Soap-operatic memoir of a minor screen and TV star's slow descent into booze-fueled hell and her long, slow road back to recovery.
The specter of alcohol and addiction always seemed to dog Babylon 5 actress Christian. Her grandfather had been an alcoholic, and her father was a man who recognized, and walked away from, his penchant for drink. When the author was only 8 years old, her brother was killed by a drunk driver. Fifteen years later, as a young actress living in a Los Angeles apartment, she landed the role of a cocaine addict in the 1988 film Clean and Sober. Christian was not then hooked on either drugs or alcohol, but she was living life in the "Hollywood fast lane," doing "blow," drinking and having indiscriminate sex with both men and women. Until her early 30s, Christian was primarily a recreational drinker. However, after becoming entangled in an emotionally destructive affair with Braveheart actor Angus Macfadyen in 1996, she "drank to escape.” Another bad relationship followed, as did longer and longer stretches of unemployment. By 2002, she had sunk deeply enough into alcoholism that she could no longer control her urges to drink. Neither stints in rehab nor AA meetings helped. On the verge of giving up, she discovered a low-cost alternative treatment, the Sinclair Method, with "an 80 [percent] success rate.” Amazingly, Christian never blames her childhood—which included rape by a neighbor and troubled relationships with her parents—for any of her later mishaps. But neither is she at a loss to tout her "glory days" as a B-list actress or to serve up occasionally entertaining but at times overdone Hollywood dish.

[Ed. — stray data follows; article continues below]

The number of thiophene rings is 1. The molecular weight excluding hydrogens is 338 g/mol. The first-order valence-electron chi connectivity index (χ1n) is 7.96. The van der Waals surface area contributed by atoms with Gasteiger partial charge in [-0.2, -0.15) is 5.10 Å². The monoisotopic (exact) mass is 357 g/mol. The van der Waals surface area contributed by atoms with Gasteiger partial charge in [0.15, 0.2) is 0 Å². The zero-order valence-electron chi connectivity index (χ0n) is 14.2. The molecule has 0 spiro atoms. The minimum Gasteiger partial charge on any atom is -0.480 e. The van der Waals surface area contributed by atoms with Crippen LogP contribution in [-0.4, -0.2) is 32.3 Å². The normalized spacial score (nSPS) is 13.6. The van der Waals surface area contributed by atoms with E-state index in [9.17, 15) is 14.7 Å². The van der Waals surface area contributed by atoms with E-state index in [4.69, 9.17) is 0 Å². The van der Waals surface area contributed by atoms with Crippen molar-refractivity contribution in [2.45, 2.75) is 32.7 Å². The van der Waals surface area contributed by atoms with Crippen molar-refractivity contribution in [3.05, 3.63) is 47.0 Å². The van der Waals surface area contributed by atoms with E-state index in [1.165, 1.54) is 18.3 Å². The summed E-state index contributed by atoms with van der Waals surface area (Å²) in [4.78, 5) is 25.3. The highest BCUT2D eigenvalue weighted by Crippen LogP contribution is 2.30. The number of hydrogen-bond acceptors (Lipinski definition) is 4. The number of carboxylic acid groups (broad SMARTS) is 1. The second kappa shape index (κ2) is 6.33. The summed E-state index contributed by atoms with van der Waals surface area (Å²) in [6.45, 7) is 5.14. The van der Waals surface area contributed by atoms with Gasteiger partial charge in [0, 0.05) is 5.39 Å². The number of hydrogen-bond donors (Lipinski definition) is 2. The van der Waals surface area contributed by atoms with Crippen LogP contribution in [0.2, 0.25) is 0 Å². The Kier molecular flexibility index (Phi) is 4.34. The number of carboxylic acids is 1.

A National Enquirer–esque peep show of a book partially redeemed by its underlying mission to cultivate awareness about a little-known method of alcohol detoxification.